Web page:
As someone who left corporate life to go freelance, I’m always interested to read about others who’re doing their own thing. James Marshall quit his 9 to 5 to launch surf rash company Sett Surf – an all-natural cream to soothe surf rash, as well as the other ailments of warm water surfing like sun burn and parched skin.
How did you take the leap from corporate life to launching Sett Surf?
Short answer – With a huge sense of ‘What on earth am I doing?! Haha.
The longer answer is I had always wanted to try starting my own business, or even just get out of the corporate world and into an industry that I felt more passionate about. I had some money saved up, and had a ‘its now or never’ type feeling so decided to go for it.
I didn’t know where to begin, so I joined a startup business course which was for people leaving their corporate jobs and wanting to start a more fulfilling and meaningful career. Having that community and support was immense, and is something I would recommend to anyone else considering a move.
How does working for yourself compare to life in the city. What’s your average day/routine like now you’ve left the 9 to 5 – do you get to surf more?
Good question; lets just say I have an aspiration of what my normal day will look like now I am working for myself, but I don’t expect to achieve that for a couple more years.
The truth is, it can be just as stressful as a city job, but in different ways…and it is A LOT of work, constantly. However I find the work far more interesting, rewarding and enjoyable which is a plus, as well as the people I deal with (lots of surfers) tend to be more fun to be around and do business with, too. I have more flexibility to go surfing more which is great, and I have structured my business so that as long as I have my laptop I can work from anywhere (i.e. the beach!) but its just me at the moment, so if I’m not working, nothing gets done.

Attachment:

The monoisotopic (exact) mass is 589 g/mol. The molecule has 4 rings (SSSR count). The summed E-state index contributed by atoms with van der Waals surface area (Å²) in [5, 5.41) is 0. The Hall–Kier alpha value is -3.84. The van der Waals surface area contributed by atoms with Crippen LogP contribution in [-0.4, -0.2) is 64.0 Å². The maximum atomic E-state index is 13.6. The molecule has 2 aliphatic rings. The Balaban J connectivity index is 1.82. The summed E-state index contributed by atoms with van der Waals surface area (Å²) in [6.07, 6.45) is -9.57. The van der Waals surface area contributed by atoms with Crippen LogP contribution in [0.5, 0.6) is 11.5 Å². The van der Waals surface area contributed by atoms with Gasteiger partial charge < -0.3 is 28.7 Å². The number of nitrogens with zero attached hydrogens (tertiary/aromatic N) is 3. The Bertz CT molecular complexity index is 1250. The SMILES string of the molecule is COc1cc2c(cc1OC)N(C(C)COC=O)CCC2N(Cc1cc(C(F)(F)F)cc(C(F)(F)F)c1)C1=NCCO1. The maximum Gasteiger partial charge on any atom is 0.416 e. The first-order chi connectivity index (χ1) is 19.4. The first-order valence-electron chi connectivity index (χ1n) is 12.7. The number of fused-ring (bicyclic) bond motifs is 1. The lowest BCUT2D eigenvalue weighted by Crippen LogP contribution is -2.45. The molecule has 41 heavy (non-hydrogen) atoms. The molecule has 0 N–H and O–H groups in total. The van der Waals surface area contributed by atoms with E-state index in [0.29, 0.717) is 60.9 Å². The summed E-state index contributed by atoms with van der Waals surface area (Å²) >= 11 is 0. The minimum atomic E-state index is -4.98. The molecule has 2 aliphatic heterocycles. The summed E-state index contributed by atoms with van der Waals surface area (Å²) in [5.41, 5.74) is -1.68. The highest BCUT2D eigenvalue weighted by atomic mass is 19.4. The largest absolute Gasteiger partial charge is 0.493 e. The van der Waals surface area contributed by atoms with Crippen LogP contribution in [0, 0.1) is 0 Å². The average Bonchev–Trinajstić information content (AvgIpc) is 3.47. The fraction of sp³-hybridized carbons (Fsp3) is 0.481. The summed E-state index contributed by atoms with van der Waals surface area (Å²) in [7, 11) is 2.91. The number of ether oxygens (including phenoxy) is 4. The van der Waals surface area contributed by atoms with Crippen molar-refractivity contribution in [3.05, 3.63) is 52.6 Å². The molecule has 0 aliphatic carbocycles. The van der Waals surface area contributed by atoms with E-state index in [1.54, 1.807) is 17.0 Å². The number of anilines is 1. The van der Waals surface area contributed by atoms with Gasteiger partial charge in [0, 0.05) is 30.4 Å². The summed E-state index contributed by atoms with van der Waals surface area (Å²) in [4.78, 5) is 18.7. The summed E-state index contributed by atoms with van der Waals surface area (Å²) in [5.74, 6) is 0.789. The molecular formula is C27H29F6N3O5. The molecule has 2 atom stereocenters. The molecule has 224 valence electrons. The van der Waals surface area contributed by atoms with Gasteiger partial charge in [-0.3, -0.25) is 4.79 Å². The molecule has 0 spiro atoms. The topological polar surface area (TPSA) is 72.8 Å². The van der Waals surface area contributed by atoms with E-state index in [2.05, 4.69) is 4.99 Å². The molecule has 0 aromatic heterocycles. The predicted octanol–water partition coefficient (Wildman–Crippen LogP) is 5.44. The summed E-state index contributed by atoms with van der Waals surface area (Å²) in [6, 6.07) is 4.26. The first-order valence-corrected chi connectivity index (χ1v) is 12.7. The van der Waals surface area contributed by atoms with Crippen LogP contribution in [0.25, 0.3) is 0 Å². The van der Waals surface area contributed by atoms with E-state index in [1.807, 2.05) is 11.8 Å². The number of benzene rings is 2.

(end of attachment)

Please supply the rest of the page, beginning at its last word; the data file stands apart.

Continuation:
Are you location independent now, and if so, how have you found that works with running a business?
Yes I am, and again it has its ups and downs. Clearly it is amazing to be able to say I’m going to Bali for a month because I can work there, and being able to spend a couple of months with family in New Zealand at Christmas. But there is definitely something to be said for stability and having a place where you go to get work done; I have found that moving around all the time can be very disruptive (for me, anyway), but I know people who make it work, so perhaps I just need to learn better ways of managing it. Also, when you go somewhere amazing like Bali, you are still working lots, so its not all fun & games, but Bali is a much cooler place to do work than the City of London, in my opinion!
It’s great to see that Sett Surf is an all natural cream – what functions do the different ingredients play?
There are lots of things going on, but the ones I will highlight are the papaya helps remove dead skin cells, then the manuka honey has antiseptic, anti fungal and antibacterial properties to clean it up, aloe vera soothes the skin, and the seaweed provides a jam-packed shot of vitamins, minerals, trace elements and amino acids to boost your skin to keep it in great condition. In addition to this, rosehip oil helps with any sun damage, coconut oil is a great moisturiser, and candelilla wax adds a bit of water resistance.
Apart from Sett Surf, what else do you always pack for a warm water surf trip?
Suncream! In or out of the water, it is vital to protect your skin from the sun’s harsh rays; some people think having a tan is cool, but skin cancer definitely isn’t cool!
On that note, where’s your favourite place to surf in the world?
It would have to be my hometown in New Zealand; I know the breaks so well which makes it fun, and when it gets good, it’s absolutely world class.
What are your future plans for Sett Surf?
To help surfers however I can, there are a few ideas I have which I would like to test out, but ultimately it comes down to what other surfers are interested in and will find helpful – all suggestions welcome! As far as specific products go, I would like to have an effective suncream for surfing that doesn’t wash off and sting my eyes, so thats a good starting point.
What advice do you have for others looking to set up their own surf-related business?
Go for it, and get started ASAP; the sooner you start, the sooner you will have success. Starting doesn’t always mean quitting your job and diving in head first. Rather, it could be as simple as having an idea and talking to some people about it see what they think or making some contacts in the industry. But once you start building momentum, the next step becomes clearer and you can start to enjoy the journey.